Research in Brief
Collectively, a wealth of knowledge is held by managers, traditional owners and scientists across Australia about what we can do to improve the outlook for threatened species. However, further efforts are needed to draw this knowledge together into a coordinated assessment of options for mitigating key threats to threatened species.
We propose to synthesise research and expertise across threatened species in Australia to generate and evaluate options for ensuring the persistence of threatened species, using the best available scientific and policy knowledge.
Why is the research needed?
Ensuring the survival of threatened species is best approached using the full set of available information, which is currently held by disparate organisations and individuals across Australia. This project will bring together and synthesise this information and rework it to ensure it is fit for purpose for informing decisions that impact the persistence of threatened species.
In doing so, the project addresses priorities and needs for a broad range of stakeholders in threatened species recovery across governments, NGOs, Indigenous organisations and the intra-governmental IUCN. It will provide critical strategic input for: (1) a more coordinated approach to threat mitigation and species recovery actions; (2) assessments of the management and protection actions for threatened species and their habitats, both inside and outside of protected areas; (3) more rigorous analyses of biodiversity investments and strategic assessments; and (4) frameworks for identifying measures of success in threatened species recovery.
Overall, this project will provide Australia with a baseline of information to ensure rigorous decision-making for securing threatened species populations.
Image: Rangers checking nestbox. Photo: Leigh Ann Woolley
How can the research help?
This project will synthesise existing information and generate new information. Our project will provide a benchmark for adequate conservation responses for imperilled species, based on the best available expert knowledge for ensuring species survival.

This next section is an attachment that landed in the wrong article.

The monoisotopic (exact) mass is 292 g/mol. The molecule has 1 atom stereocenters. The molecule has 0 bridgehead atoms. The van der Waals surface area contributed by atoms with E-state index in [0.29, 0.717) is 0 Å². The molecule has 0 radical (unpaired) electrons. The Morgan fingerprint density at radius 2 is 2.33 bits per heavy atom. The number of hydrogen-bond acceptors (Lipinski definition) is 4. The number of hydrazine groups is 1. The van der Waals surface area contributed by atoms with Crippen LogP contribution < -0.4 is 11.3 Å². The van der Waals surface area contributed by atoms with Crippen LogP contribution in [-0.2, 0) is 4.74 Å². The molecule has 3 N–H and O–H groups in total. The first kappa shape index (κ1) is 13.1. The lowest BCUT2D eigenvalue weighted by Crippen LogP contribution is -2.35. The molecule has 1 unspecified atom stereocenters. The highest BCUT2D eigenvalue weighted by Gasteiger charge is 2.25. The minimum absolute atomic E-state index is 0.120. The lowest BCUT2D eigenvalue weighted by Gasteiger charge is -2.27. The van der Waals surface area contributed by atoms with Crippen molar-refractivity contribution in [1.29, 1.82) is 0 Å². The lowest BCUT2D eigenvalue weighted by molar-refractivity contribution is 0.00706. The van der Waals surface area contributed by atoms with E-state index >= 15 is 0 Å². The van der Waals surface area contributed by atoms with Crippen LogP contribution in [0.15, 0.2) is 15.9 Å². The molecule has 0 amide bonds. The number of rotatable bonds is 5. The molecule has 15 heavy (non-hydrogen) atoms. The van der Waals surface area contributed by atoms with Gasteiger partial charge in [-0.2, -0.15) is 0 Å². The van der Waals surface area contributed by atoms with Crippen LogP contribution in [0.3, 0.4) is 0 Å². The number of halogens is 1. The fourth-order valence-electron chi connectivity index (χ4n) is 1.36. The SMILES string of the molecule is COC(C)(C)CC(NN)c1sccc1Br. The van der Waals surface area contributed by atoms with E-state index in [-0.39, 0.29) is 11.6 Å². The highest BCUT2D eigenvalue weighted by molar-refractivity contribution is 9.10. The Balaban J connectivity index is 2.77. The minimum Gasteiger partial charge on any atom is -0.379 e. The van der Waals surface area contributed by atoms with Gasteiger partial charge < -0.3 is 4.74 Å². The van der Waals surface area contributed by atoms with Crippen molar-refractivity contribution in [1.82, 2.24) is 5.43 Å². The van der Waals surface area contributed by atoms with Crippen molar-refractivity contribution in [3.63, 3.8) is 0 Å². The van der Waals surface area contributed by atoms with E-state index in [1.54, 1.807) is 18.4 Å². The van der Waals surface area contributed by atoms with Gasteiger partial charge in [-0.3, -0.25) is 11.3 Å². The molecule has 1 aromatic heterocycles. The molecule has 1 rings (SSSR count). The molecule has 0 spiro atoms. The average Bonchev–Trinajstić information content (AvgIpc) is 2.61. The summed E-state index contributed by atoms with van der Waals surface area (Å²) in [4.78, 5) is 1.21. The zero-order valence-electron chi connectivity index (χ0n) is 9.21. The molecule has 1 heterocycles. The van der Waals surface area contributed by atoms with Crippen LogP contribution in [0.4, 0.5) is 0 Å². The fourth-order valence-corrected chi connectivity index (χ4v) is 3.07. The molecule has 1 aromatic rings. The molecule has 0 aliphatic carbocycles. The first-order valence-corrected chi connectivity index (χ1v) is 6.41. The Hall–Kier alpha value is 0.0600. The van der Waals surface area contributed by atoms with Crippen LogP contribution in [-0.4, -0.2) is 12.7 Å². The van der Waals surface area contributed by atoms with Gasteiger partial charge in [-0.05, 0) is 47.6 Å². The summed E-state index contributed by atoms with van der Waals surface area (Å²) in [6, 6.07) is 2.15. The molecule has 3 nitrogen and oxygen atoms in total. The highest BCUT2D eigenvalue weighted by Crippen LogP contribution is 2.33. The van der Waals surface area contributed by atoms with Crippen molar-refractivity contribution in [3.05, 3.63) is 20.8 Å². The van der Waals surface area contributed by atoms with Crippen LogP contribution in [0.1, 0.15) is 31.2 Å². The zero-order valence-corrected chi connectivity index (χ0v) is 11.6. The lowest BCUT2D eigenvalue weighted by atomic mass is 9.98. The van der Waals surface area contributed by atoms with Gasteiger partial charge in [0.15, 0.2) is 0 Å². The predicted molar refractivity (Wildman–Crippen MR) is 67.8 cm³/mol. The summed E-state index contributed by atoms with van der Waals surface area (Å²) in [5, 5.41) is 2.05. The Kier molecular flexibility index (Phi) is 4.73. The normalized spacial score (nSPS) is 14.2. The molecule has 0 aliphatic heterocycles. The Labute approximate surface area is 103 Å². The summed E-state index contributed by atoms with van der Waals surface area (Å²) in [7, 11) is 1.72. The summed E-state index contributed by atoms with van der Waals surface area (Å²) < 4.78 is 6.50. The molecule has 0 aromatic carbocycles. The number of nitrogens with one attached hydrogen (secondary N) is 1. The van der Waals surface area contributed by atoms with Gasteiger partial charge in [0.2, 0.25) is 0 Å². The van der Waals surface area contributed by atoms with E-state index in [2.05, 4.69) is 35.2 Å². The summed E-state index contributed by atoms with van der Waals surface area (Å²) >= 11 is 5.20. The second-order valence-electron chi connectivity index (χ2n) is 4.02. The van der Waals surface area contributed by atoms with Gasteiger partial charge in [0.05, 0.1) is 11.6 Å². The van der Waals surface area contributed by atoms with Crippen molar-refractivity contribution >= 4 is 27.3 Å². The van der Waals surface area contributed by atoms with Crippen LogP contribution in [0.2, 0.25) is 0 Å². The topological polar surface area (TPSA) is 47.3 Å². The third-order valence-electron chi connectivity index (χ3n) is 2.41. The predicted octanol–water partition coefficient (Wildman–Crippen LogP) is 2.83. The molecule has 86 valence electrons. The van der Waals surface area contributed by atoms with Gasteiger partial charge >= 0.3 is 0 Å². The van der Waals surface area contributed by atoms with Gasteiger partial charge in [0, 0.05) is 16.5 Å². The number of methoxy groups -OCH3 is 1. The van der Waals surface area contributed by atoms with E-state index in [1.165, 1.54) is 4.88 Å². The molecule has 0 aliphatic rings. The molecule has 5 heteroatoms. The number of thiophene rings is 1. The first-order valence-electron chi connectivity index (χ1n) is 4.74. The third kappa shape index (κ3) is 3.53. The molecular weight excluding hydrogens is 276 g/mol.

It will highlight the management and policy options required to achieve various outcomes for threatened species.
Importantly, it will provide an approach for understanding how investments in threat management and species recovery will help us to progress towards a future where Australia’s threatened species persist.
This will be an essential resource for future planning and decision-making, including identifying priority areas for investment and directly informing on-ground management. It will aim to inform policy processes across different jurisdictions and help to identify opportunities for investments that benefit multiple species and achieve broader environmental outcomes.
What research activities are being undertaken?
The project team used a structured approach to identify the key steps required to generate an information base that can inform threatened species persistence in a range of settings across Australia.
These steps include: (1) creating an integrated assessment (and mapping) of the primary threats to all listed threatened species (including key interactions among threats) in a threats-by-species matrix; (2) detailing the actions needed to mitigate threats and secure threatened species across the continent; and (3) engaging core stakeholders in collating relevant information and providing a basis for a national roadmap toward ensuring protection and recovery of Australia’s threatened species.
Our analysis will determine the collective extent and costs of the actions required for securing all threatened species by intersecting species needs, species ranges, threats and current management.
In doing so, we will provide the science to answer key questions for threatened species survival, including:
Image: Kangaroo Island Dunnart. Photo: Jody Gates
Who is involved?
The research is a joint project with the Northern Australia Environmental Resources Hub.
It is being led by researchers at The University of Queensland (James Watson) and CSIRO (Josie Carwardine) and the research is being undertaken by Dr April Reside (Postdoctoral Research Fellow) with contributions from researchers based at The University of Melbourne, the Australian National University, James Cook University, Griffith University and Charles Darwin University.
Collectively these researchers are experts in ecology, conservation planning, Indigenous engagement, structured elicitation, local and global conservation policy, decision science, species modelling, economics, land management, and risk and statistical analyses.
As the project develops, additional willing experts and stakeholders are being engaged, including Traditional Owners, managers and experts in the ecology and management of species and their threats.
Where is the research happening?
The research will concern all threatened species nationally, and the area of interest is the entire continent of Australia.
When is the research happening?
The project will run for two years from 2019 to 2020.
For more information please contact:
Josie Carwardine - Josie.Carwardine@csiro.au
James Watson - email@example.com
Top image: Murry Evans and Jenny Pierson deliver northern corroboree frogs to their new homes. Photo: Peter Taylor TSR Hub